“Profitability and returns in the U.S. tight oil space is a moving target – many producers claim to be profitable and generate healthy returns, yet their cash flow situation has shown no signs of improving,” pointed out Chauhan. According to the analyst, producers in the Permian are likely to be better positioned than in other areas, as this basin is the least developed of the three major basins, and Pioneer Resources (PXD), which has the largest acreage in the basin is 75 percent hedged for this year with a floor of $67 and a ceiling price of $77 per barrel.

According to the IHS Energy North American E&P Peer Group Analysis Report, the weighted-average hedged prices for 2016 are $69.04 per barrel of oil and $3.83 per thousand cubic feet (MCF) of gas. The midsize E&Ps have hedged 26 percent of estimated 2016 total production. Financially distressed companies with low hedge protection and high risk in 2016 include SandRidge Energy and Ultra Petroleum.

“The small North American E&Ps have hedged 25 percent of estimated 2016 total production and continue to have the weakest balance sheets. With high debt and little hedging, EXCO Resources and Comstock Resources are at risk of serious liquidity issues if low prices prevail,” stated Paul O’Donnell, principal equity analyst at IHS Energy and author of the report.

Liquidity Problems

Many investment banks and financial services companies are already facing losses on substantial investments in E&P companies, as they have committed hundreds of millions of dollars to lend to energy companies on top of the loans provided to them at the time when oil prices were surging.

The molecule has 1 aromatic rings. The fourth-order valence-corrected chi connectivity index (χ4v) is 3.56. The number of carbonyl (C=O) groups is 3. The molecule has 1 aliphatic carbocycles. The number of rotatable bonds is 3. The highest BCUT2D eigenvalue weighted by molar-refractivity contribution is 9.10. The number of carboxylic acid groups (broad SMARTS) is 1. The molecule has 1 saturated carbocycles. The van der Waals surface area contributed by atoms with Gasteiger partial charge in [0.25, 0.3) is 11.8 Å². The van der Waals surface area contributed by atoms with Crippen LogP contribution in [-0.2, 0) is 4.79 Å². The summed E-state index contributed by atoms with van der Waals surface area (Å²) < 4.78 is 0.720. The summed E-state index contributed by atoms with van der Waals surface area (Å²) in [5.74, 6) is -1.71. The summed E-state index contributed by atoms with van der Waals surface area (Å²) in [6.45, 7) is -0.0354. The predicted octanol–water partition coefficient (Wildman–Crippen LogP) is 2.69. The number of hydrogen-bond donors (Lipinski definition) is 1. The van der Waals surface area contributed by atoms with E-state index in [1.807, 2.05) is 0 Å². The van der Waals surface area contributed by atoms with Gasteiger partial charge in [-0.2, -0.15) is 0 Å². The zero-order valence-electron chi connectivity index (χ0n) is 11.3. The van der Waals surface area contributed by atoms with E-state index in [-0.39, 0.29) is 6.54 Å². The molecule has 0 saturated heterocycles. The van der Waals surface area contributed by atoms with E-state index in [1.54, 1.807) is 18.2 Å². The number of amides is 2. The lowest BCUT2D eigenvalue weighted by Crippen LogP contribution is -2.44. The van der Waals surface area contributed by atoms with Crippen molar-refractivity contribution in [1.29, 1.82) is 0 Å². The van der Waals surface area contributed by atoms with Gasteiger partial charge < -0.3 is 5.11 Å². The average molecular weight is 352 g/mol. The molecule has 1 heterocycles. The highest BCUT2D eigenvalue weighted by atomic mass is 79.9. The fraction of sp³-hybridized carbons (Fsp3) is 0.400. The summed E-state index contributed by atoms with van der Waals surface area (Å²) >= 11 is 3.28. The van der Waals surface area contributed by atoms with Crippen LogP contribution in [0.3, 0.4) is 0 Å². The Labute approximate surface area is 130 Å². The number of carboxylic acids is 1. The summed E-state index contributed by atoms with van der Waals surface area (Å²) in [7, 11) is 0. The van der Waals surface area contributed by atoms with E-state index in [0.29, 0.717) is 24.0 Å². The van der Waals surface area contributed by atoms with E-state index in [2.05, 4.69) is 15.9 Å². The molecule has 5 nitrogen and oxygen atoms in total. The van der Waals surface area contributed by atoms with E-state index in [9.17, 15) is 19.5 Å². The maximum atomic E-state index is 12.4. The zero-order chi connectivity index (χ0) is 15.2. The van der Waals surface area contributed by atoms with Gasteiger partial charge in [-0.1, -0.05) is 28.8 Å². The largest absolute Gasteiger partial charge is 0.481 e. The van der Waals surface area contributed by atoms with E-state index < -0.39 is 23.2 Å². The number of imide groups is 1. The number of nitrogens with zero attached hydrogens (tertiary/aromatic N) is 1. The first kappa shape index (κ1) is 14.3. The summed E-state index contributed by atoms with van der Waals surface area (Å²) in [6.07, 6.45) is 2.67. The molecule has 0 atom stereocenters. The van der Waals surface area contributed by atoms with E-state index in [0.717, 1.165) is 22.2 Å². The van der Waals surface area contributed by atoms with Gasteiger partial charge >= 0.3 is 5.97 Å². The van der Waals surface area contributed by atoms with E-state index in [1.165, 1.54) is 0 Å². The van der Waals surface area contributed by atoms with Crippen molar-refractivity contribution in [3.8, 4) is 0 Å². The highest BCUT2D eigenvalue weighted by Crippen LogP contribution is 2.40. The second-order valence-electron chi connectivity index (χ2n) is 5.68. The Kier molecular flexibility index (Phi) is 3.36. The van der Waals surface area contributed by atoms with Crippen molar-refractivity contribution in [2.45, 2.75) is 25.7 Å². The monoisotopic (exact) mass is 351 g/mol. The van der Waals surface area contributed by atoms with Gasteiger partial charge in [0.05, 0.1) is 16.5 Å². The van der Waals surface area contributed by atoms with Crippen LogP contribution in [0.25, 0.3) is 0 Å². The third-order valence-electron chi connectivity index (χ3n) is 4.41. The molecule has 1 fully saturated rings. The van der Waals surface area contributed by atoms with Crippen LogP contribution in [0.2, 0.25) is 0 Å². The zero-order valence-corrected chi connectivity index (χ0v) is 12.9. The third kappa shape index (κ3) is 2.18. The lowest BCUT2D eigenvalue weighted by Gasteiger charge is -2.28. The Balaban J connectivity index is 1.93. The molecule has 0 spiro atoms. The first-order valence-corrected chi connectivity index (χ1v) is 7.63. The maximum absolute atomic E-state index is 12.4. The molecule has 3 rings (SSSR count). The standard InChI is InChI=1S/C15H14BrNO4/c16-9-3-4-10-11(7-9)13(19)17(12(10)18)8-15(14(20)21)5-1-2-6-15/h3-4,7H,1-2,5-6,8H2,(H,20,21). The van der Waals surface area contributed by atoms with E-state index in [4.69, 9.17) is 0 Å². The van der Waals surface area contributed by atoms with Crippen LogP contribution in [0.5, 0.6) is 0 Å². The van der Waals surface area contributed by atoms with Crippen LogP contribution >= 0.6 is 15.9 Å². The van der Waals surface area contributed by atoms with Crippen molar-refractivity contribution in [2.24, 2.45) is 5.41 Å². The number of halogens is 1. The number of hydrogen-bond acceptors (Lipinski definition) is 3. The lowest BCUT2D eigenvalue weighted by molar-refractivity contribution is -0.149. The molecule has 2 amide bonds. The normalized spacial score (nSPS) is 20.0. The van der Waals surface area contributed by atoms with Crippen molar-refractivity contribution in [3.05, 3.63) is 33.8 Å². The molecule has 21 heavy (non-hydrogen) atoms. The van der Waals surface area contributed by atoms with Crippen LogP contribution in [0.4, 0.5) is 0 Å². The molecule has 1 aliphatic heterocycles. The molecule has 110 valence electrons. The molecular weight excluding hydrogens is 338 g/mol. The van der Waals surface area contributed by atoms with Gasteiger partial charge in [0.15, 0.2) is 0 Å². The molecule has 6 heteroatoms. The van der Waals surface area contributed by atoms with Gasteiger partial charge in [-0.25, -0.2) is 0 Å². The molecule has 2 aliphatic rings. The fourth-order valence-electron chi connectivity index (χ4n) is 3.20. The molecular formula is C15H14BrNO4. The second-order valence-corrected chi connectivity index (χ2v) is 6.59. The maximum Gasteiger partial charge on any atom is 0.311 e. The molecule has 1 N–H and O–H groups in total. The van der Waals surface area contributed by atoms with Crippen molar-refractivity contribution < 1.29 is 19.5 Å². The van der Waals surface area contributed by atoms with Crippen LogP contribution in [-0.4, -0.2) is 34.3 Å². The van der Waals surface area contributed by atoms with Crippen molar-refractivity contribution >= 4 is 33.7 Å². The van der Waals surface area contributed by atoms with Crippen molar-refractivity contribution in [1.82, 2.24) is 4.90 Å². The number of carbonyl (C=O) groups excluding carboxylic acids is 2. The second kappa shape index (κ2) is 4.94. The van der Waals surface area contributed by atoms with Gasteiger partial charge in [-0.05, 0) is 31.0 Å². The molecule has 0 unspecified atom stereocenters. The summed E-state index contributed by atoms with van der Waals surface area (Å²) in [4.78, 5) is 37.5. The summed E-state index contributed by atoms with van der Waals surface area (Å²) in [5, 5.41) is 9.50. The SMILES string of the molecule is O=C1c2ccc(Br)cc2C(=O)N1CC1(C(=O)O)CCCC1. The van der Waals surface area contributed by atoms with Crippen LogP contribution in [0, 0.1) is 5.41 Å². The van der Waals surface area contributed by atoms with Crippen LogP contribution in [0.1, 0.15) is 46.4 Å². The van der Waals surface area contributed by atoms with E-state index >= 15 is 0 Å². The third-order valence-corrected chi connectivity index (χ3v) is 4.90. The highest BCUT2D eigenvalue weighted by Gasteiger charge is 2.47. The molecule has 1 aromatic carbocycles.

Among such investment funds taking a hit on their positions in the financially distressed E&P companies listed above (Goodrich Petroleum Co. Energy XXI Ltd, Swift Energy, etc.) are Franklin Resources Inc., Oaktree Capital Group LLC, Lazard Ltd and others.

Financial experts and analysts point out that some E&P companies have managed to refinance their debt, however, it becomes increasingly more difficult for them to do so as their stock and bonds lose value and the high yield return they have to offer to lenders to get financing is higher than in any other business sector.

According to Marketwatch, the energy industry Liquidity Stress subindex has pointed to a high-risk debt weighing on U.S. E&P companies, as it surged up to 16.9 percent in September from 12.7 percent in August, the highest level since it reached 19.2 percent six years ago in July 2009.

As Chauhan of Energy Aspects pointed out, it is fair to say that most oil and gas companies are not generating free cash flow at current oil prices, as these prices are below full-cycle costs for most regions in the world, with the exception of the Middle East, which is the lowest cost producer globally.